Overview

This trial is active, not recruiting.

Condition parkinson's disease
Treatments sensory attention focused exercise (safex)
Sponsor Sun Life Financial Movement Disorders Research and Rehabilitation Centre
Collaborator Canada, Young Men's Christian Association (YMCA)
Start date June 2008
End date December 2009
Trial size 76 participants
Trial identifier NCT01246700, 225510

Summary

The purpose of this study is 1.) to determine if sensory attention focused exercise is an effective management strategy for Parkinson's disease, and 2.) to identify if the benefits are a result of strength gains.

United States No locations recruiting
Other Countries No locations recruiting

Study Design

Allocation randomized
Endpoint classification efficacy study
Intervention model crossover assignment
Masking single blind (outcomes assessor)
Primary purpose treatment
Arm
(Experimental)
Participants received 12 weeks of Sensory Attention Focused Exercise, then received 12 weeks of no exercise.
sensory attention focused exercise (safex)
Consisted of 12 weeks for SAFEx intervention, 3 times a week for an hour each session. Participants complete dynamic balance activities and a variety of seated stretches and range of motion activities. Participants are cued to focus on sensation and proprioception of limbs. Group A received SAFEx for 12 weeks then received no treatment for 12 weeks.
(Experimental)
Participants received no treatment for 12 weeks, then received Sensory Attention Focused Exercise for 12 weeks.
sensory attention focused exercise (safex)
Consisted of 12 weeks for SAFEx intervention, 3 times a week for an hour each session. Participants complete dynamic balance activities and a variety of seated stretches and range of motion activities. Participants are cued to focus on sensation and proprioception of limbs. Group B received no treatment for 12 weeks, then received SAFEx for 12 weeks.

Primary Outcomes

Measure
Unified Parkinson's Disease Rating Scale (UPDRS) III (motor score)
time frame: Baseline, 12 weeks and 24 weeks

Secondary Outcomes

Measure
Timed up and go
time frame: Baseline, 12 weeks and 24 weeks
30 second chair stand
time frame: Baseline, 12 weeks and 24 weeks
Unified Parkinson's Disease Rating Scale (UPDRS) - I and II (self report of mentation, depression, and activities of daily living).
time frame: Baseline, 12 weeks and 24 weeks
Grooved Pegboard
time frame: Baseline, 12 weeks and 24 weeks
Step Length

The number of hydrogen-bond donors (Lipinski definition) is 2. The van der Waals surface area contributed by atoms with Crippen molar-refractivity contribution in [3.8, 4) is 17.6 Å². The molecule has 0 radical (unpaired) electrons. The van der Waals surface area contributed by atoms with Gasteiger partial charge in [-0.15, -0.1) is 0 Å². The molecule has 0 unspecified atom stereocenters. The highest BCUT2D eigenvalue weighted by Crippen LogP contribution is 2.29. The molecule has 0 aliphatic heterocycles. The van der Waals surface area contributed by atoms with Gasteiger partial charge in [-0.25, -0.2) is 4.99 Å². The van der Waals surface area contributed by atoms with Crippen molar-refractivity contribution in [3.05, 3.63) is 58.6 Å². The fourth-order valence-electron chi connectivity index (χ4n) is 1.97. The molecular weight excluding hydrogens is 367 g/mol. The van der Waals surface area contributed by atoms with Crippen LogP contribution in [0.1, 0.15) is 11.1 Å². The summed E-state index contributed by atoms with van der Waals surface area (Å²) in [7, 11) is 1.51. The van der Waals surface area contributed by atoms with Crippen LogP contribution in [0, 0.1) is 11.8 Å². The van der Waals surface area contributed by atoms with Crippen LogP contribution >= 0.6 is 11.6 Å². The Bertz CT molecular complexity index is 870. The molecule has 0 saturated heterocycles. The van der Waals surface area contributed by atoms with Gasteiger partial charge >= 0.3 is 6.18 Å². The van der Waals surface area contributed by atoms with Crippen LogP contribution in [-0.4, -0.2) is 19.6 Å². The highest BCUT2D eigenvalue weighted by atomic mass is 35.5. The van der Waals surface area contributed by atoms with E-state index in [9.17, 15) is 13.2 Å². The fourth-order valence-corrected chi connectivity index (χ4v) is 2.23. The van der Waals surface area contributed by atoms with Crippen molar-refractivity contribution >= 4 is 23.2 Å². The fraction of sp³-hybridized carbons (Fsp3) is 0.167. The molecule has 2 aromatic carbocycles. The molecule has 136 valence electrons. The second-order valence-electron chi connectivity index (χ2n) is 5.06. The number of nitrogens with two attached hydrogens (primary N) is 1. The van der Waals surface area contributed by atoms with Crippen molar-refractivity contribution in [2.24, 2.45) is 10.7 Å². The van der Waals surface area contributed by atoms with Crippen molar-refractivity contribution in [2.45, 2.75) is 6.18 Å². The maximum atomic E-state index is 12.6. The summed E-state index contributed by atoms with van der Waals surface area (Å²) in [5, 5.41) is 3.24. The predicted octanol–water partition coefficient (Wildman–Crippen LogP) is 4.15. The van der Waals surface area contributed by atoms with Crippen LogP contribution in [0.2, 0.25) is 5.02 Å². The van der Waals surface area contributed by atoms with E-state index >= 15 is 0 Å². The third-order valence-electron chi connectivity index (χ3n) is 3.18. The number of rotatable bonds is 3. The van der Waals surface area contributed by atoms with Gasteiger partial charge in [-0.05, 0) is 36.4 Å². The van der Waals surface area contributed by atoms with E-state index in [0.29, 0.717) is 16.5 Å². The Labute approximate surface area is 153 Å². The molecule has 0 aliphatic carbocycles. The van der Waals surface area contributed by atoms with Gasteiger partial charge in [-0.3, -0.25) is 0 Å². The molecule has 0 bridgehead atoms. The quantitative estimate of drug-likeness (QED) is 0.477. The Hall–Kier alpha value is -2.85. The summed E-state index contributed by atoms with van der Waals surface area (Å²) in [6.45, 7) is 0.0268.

time frame: Baseline, 12 weeks and 24 weeks
Velocity
time frame: Baseline, 12 weeks and 24 weeks
Step to Step Length Variability
time frame: Baseline, 12 weeks and 24 weeks

Eligibility Criteria

Male or female participants of any age.

Inclusion Criteria: - diagnosis of PD by a clinician/neurologist - absence of mentation - established medication schedule and dosage Exclusion Criteria: - mentation - change in medication during period of study - change in exercise level during period of study - inability to complete the exercise program - absence of 5 or more classes, or absence of 3 or more classes in sequence

Additional Information

Official title Sensory Attention Focused Exercise in Parkinson's Disease: A Randomized Double-Crossover Trial.
Description Currently, there is no cure for Parkinson's disease (PD) and although medication offers symptom reduction, there are many negative side effects associated with medication use. Thus, there has been an increased emphasis on exercise interventions for symptom reduction. Recent research has shown that both sensory attention focused exercise (SAFEx) and strength training interventions improved disease severity more so than other exercise interventions (such as aerobic, aquatic and no exercise). Upon closer examination, SAFEx showed further symptom improvements than the strength training program. Thus exists the need to further examine SAFEx using a standardized protocol - a single-blind randomized double-crossover trial - that has been used sparingly in exercise interventions. In addition, the 30-second chair stand has been implemented into the testing protocol, as it has been shown to be a reliable measurement of functional strength for older adults. This test was implemented in order to identify the functional strength gains, if any, that are associated with SAFEx. It is hypothesized that the SAFEx intervention will improve disease symptoms in PD, and that the results will not be due to strength gains.
Trial information was received from ClinicalTrials.gov and was last updated in November 2010.
Information provided to ClinicalTrials.gov by Sun Life Financial Movement Disorders Research and Rehabilitation Centre.